According to defendant, however, the disputed provision of the agreement, read in light of all of the gift agreement's other terms, does not require defendant to transfer the funds to CERF or any other entity. Defendant asserts that paragraph 10 provides essentially that, if using the funds to hold the annual symposium becomes impracticable, the Emeritus Board's Donor's Representative may provide alternative feasible directions as to use of the funds within twelve months, or defendant may choose how best to use the gifted funds to effectuate the purpose of the gift. No alternative recipient of the funds is specified. Defendant emphasizes that paragraph 10, and the agreement as a whole, contemplate that, regardless of whether defendant receives alternative feasible directions, the funds will remain with defendant. Although it may be that, due to the dissolution of the MSFE program, the Emeritus Board has the right to direct how defendant will use the funds, defendant argues, the agreement does not give the Emeritus Board or its representative the right essentially to revoke the gift.

         “A motion [to dismiss] under Rule 12(b)(6) tests whether [a pleading] states a claim on which relief may be granted.” Richards v. Mitcheff, 696 F.3d 635, 637 (7th Cir. 2012). A pleading that purports to state a claim for relief-in this case, a counterclaim-must “‘give the defendant fair notice of what the claim is and the grounds upon which it rests, '” Bell Atl. Corp. v. Twombly, 550 U.S. 544, 555 (2007) (quoting Conley v. Gibson, 355 U.S. 41, 47 (1957)), and the “[f]actual allegations must be enough to raise a right to relief above the speculative level, ” Twombly, 550 U.S. at 555. Stated differently, a pleading that purports to state a claim for relief “must . . . ‘state a claim to relief that is plausible on its face.'” Ashcroft v. Iqbal, 556 U.S. 662, 678 (2009) (quoting Twombly, 550 U.S. at 570). “When considering a motion to dismiss, the court accepts all well-pleaded allegations in the complaint as true and construes all reasonable inferences in the non-moving party's favor.” Doe v. Johnson, No. 15-CV-01387, 2016 WL 861240, at *1 (N.D. Ill. Mar. 7, 2016) (citing Kubiak v. City of Chi., 810 F.3d 476, 480-81 (7th Cir. 2016)).

         Under this favorable standard, the Court cannot say that defendant fails to state a claim. The contract language is ambiguous as to whether the dissolution of the MSFE program and discontinuance of the annual symposium permit the donor's representative to direct defendant to surrender the gifted funds, along with the substantial benefit the use of those funds is able to provide to Kent State University's students, or merely to direct defendant to spend the funds in some other way that both contributes generally to educating students, scholars, and the public about futures and options and allows defendant to provide a particular educational benefit to the students of Kent State University.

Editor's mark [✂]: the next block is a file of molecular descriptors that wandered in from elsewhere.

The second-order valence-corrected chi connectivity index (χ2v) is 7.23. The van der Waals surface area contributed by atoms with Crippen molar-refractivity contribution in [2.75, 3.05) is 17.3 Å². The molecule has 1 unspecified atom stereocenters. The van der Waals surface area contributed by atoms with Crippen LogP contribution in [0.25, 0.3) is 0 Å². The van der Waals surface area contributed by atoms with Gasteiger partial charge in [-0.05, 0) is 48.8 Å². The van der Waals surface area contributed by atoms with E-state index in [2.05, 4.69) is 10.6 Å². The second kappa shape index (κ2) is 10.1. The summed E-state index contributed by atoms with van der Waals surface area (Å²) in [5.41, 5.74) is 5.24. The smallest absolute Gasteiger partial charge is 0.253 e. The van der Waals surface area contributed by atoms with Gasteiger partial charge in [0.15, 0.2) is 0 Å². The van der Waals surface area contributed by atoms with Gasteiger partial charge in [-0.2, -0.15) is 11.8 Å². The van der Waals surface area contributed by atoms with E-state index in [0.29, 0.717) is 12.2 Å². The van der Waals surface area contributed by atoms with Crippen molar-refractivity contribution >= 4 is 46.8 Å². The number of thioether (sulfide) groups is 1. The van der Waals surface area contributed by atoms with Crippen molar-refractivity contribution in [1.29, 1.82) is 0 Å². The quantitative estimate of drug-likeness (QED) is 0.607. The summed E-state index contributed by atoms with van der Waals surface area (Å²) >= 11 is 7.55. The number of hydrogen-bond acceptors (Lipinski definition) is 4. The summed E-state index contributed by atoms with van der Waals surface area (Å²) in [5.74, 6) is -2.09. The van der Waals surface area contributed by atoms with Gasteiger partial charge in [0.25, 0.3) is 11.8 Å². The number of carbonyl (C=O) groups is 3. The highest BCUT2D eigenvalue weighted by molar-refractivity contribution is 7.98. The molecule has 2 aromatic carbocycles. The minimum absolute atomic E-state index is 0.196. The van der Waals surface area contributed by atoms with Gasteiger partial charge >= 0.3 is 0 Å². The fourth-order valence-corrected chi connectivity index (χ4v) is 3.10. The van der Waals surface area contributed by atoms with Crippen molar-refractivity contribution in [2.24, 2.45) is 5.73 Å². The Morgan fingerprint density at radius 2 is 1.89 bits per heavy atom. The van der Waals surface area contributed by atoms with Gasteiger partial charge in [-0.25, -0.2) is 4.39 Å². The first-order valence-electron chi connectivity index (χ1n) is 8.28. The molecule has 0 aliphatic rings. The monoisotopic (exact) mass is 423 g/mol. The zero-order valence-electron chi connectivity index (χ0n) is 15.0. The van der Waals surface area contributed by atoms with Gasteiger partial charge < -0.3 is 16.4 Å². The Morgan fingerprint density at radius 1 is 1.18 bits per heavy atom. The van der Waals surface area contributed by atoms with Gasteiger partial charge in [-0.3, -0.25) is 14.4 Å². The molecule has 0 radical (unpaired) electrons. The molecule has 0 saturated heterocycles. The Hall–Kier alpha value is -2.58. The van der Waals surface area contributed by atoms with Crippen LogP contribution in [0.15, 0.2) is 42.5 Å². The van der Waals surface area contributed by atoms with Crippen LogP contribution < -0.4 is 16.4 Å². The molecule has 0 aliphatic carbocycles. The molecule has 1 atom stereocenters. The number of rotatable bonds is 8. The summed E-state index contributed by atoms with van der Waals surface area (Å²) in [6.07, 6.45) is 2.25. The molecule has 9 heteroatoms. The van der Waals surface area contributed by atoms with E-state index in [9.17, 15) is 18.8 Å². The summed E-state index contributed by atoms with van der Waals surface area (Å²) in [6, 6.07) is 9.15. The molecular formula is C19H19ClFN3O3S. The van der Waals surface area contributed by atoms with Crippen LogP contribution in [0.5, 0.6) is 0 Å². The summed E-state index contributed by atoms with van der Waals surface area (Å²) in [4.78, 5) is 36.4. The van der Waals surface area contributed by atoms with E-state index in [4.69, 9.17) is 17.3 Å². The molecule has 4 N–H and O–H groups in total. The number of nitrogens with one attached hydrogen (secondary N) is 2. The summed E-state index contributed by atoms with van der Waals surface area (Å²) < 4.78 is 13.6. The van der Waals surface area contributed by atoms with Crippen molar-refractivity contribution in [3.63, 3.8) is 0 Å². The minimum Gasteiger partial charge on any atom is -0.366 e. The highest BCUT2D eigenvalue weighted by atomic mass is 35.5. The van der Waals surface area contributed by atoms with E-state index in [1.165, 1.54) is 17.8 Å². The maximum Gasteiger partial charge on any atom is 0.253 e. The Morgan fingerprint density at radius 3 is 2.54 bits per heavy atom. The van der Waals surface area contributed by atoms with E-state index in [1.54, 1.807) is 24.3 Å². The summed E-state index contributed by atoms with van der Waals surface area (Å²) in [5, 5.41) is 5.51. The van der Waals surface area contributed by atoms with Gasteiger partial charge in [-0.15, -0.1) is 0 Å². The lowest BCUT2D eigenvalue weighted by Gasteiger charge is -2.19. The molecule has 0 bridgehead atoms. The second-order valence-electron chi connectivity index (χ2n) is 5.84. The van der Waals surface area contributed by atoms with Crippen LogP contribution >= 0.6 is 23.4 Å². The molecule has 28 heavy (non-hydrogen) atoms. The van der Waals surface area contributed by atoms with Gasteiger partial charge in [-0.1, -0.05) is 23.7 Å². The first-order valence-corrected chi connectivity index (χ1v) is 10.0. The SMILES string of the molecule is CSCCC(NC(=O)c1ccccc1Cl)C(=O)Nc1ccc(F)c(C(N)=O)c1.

The cases plaintiffs have cited do not convince the Court otherwise since, as defendant explains in its response brief, they involved express “gift over” instructions “to a specific alternative recipient if the specific purpose of the gift failed.” (Resp. Br. at 8, ECF No. 43.) That is not the case here, where the contract does not include any instruction as to an alternative recipient. Indeed, Paragraph 10 expressly provides for defendant to use its judgment as to how best to “expend [the funds] for support of such programs that further the purposes for which the [funds] were established, ” if expenditures for the specified purpose become impracticable, in the absence of alternative instructions from the donor's representative. The contract does not expressly state whether the Emeritus Board has the right to direct defendant to surrender the funds, and some textual evidence supports an inference that that was not the intent of the parties. It is at least plausible that the parties intended the funds to remain with defendant and trusted defendant to spend it in accord with the purpose of the agreement.

         That is not to say that defendant's interpretation of the gift agreement is necessarily correct. “‘The purpose of a motion to dismiss is to test the sufficiency of the complaint, not to decide the merits.'” Gibson v. City of Chi., 910 F.2d 1510, 1520 (7th Cir. 1990) (quoting Triad Assocs., Inc. v. Chi. Hous. Authority, 892 F.2d 583, 586 (7th Cir.1989) abrogated on other grounds by Bd. of Cty. Comm'rs, Wabaunsee Cty., Kan. v. Umbehr, 518 U.S. 668, 673 (1996)). The contract is ambiguous with respect to the parties' rights in the present situation, and it is possible that evidence outside the pleadings will assist in interpreting the contract and tip the balance in one party's favor or the other. Additionally, even assuming that defendant's interpretation of the contract is correct, it does not necessarily follow that defendant is entitled to the relief it requests in the form of the precise modifications it has proposed. Regardless, assuming that defendant's allegations are true and drawing all reasonable inferences in its favor, plaintiffs have not shown that defendant is unable to obtain any relief on Count I of its counterclaim. Plaintiffs' motion to dismiss is denied.

         SO ...